Domestic violence was center stage in Connecticut Friday, at two press conferences addressing needs in the state.
“The fact is that abuse is under-reported,” said State Senator Alex Bergstein (D) – Greenwich. “If she can summon the superhuman strength to leave, that’s when danger peaks.”
There were 11 women and three men in Connecticut killed in intimate partner homicides in 2019, and two of those cases were murder-suicides.
Bergstein discussed proposed legislation to help domestic violence victims in New Haven, while officials got a tour of the new “CT Safe Connect” network at the Connecticut Coalition Against Domestic Violence in Glastonbury.
New Legislation Focused on Helping Domestic Violence Victims
Bergstein and Connecticut Protective Moms introduced the “Child Safety First” Bill.
The goal is to protect families from harm during court proceedings.
“Women in abusive relationships are scared into submission and when they do find the courage to leave, they are intimated into silence by the legal system,” said Bergstein.
“Let’s remember than an abused women often stays only because her abuser has threatened her children.”
Leaders discussed the different kinds of abuse including economic, control and isolation.
Dr. Evan Stark was a founder of one of America’s first domestic violence shelters, the New Haven Project for Battered Women.
“Networks are committing coercive control,” said Dr. Stark. “It’s not just an individual man and they are committing against all the women and children in that family, boy’s as well as girls.”
The state has a seen series of domestic violence cases in Meriden, Ansonia and in New Cannan. State Police say the latest high-profile case is that of New Cannan mother Jennifer Dulos. Dulos’ estranged husband, Fotis Dulos, is charged with her murder, though he denies the charges, and Jennifer remains missing.
"Jennifer's disappearance remains a tragic mystery. Using it to advance legislative change is mere crisis mongering. Hysteria is not a sound basis for public policy,” Dulos' attorney Norm Pattis said.
Bergstein brought up Dulos and the need to protect women who may be in a similar position.
“We are wishing a light on it and I would say that anybody who uses the word hysteria in the context of speaking about a woman is attacking the credibility of all women,” said Bergstein.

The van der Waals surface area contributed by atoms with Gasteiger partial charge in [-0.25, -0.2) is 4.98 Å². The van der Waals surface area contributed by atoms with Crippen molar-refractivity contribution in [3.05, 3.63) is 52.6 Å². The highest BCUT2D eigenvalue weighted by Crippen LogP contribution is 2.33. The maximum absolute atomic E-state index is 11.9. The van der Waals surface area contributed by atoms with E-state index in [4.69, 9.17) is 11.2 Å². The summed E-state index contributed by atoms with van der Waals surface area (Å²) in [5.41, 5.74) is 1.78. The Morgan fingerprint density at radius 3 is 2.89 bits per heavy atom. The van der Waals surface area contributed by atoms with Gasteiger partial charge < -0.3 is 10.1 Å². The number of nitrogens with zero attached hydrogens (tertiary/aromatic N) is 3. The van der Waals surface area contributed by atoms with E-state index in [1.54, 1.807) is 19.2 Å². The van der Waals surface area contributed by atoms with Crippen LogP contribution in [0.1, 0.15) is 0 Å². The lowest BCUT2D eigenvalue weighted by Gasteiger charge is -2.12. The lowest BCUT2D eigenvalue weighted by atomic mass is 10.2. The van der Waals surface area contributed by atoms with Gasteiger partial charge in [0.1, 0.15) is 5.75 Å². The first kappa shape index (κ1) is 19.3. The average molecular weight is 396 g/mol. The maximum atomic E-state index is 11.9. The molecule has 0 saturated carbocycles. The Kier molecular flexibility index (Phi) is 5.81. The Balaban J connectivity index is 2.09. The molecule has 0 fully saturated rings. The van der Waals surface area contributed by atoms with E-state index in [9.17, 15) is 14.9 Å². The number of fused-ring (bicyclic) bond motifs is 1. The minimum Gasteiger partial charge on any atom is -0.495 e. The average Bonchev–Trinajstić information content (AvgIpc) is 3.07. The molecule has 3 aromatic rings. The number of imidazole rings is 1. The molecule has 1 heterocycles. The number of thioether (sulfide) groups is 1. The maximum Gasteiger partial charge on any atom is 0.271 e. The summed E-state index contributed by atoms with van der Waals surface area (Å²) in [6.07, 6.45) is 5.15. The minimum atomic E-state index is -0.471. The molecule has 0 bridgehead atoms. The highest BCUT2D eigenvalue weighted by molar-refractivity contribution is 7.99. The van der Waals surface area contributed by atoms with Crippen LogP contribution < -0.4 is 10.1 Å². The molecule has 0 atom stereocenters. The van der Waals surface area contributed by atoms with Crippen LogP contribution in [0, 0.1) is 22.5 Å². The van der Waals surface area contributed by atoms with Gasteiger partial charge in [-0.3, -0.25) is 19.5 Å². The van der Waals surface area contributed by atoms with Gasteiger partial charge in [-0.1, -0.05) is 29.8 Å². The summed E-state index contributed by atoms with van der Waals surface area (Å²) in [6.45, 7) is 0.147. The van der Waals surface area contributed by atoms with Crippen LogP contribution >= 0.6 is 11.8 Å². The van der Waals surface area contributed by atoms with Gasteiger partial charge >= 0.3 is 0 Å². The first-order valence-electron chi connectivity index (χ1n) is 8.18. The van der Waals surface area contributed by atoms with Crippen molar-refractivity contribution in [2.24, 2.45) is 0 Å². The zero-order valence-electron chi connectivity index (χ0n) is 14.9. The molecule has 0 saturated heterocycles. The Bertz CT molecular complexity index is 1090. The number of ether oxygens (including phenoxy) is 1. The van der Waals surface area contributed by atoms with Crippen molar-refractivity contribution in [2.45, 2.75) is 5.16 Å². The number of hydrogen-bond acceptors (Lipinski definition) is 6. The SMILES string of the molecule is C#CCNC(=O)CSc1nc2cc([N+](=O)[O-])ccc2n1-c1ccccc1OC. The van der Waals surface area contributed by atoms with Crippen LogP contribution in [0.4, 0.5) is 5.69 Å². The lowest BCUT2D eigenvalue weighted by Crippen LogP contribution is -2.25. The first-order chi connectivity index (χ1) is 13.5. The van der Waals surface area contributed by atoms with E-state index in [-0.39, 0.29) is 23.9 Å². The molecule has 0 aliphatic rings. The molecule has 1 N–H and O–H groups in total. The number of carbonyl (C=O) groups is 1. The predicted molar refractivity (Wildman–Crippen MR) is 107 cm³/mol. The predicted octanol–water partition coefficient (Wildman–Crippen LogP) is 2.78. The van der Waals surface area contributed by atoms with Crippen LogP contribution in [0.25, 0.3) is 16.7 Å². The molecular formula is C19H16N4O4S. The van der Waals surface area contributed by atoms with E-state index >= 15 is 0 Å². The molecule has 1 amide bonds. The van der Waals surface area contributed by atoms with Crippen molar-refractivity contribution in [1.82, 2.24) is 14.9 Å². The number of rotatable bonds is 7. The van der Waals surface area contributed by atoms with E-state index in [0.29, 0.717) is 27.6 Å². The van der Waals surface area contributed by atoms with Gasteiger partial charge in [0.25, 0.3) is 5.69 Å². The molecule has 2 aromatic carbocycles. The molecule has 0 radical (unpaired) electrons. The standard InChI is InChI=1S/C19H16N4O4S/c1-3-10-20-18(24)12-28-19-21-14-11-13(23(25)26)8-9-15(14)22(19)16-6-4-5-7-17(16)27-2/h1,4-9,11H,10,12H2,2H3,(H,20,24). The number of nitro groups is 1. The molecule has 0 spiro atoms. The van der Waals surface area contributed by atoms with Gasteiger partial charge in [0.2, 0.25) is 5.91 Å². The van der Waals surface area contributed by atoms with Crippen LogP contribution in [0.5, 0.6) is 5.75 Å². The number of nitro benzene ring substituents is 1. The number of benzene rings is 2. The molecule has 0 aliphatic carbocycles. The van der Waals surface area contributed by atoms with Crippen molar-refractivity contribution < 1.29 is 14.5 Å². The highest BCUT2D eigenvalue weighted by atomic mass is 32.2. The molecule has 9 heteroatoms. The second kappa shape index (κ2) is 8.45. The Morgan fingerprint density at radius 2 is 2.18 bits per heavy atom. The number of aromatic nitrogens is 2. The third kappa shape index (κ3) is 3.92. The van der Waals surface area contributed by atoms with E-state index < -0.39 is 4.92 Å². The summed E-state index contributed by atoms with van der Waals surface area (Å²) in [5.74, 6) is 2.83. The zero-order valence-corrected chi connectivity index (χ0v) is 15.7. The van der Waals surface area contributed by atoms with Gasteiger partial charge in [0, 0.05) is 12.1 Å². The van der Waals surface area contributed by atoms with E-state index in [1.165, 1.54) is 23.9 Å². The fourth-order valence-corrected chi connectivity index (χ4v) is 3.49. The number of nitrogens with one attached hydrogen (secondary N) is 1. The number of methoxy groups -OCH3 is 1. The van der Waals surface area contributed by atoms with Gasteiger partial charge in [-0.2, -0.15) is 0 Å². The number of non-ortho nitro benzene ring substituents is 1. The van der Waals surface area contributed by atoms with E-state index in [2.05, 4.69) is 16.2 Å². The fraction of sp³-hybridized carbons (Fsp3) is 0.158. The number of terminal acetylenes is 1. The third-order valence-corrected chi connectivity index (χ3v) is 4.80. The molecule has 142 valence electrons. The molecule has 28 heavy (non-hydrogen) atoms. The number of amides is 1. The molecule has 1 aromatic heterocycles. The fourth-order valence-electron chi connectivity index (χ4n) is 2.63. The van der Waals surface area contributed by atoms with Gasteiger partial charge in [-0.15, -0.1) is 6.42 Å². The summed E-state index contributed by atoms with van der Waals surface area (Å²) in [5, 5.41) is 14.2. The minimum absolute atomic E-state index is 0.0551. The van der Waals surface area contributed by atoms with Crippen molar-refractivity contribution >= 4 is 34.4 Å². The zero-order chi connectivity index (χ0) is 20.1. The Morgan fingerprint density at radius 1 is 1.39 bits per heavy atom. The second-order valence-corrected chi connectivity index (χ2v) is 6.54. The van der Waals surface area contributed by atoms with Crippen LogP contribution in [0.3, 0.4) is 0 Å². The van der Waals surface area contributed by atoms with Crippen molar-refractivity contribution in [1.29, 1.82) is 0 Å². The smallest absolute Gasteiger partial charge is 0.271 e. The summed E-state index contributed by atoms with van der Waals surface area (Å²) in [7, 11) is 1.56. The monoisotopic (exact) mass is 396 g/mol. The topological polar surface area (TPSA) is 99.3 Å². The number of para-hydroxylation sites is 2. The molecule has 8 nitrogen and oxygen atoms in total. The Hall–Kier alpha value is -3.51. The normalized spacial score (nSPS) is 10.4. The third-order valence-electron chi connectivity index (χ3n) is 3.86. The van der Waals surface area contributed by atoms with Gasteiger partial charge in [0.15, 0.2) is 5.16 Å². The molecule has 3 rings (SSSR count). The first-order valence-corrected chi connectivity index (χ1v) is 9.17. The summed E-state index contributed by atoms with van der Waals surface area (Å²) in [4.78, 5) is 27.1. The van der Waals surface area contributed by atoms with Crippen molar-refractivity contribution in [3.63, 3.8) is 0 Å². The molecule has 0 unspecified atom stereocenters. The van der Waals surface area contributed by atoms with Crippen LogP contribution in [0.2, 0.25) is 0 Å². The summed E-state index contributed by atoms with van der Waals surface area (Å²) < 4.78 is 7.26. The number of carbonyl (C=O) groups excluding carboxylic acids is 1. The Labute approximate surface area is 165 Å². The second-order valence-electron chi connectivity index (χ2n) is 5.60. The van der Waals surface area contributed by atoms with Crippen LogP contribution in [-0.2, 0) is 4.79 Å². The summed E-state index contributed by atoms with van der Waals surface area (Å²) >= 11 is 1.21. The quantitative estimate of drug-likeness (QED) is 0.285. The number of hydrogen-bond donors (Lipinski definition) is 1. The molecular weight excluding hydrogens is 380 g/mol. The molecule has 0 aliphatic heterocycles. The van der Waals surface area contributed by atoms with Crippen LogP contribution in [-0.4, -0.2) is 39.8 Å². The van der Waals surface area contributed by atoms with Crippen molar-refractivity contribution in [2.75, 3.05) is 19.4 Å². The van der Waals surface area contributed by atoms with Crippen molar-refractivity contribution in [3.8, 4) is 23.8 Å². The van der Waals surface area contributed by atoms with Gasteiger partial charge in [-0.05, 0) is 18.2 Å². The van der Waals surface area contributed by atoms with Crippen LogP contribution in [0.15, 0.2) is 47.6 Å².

Resources to Help Domestic Violence Victims
The new “CT Safe Connect” network at the Connecticut Coalition Against Domestic Violence is aimed at making it easier for domestic violence victims to get help.
“A lot of times they are isolated, they don’t have any emotional support or they don’t know anyone in the area, they’re new, so having someone they can go directly to, who will be there to support them, is very important for them,” said Laura Reyes, the advocacy coordinator.
Reyes is one of the first people to answer the call for help. There are several like her, answering emails, calls and online chats that come through the website.
“They will be matched efficiently and safely with those agencies – and there are 18 of them across the state -- who can bring them their best services and appropriate services in the safest way,” said Mary-Jane Foster, president and CEO of Interval House.
Advocates can speak multiple languages any time day or night, because domestic violence can happen to anyone.
“It is imperative that we get the word out that we are here, that we have resources and we can get you to your next best place,” said Foster.
Law enforcement also spoke about the value of CT Safe Connect in their work. Officers said people are often afraid to talk about their situation with officers, so this also helps guide people to safety.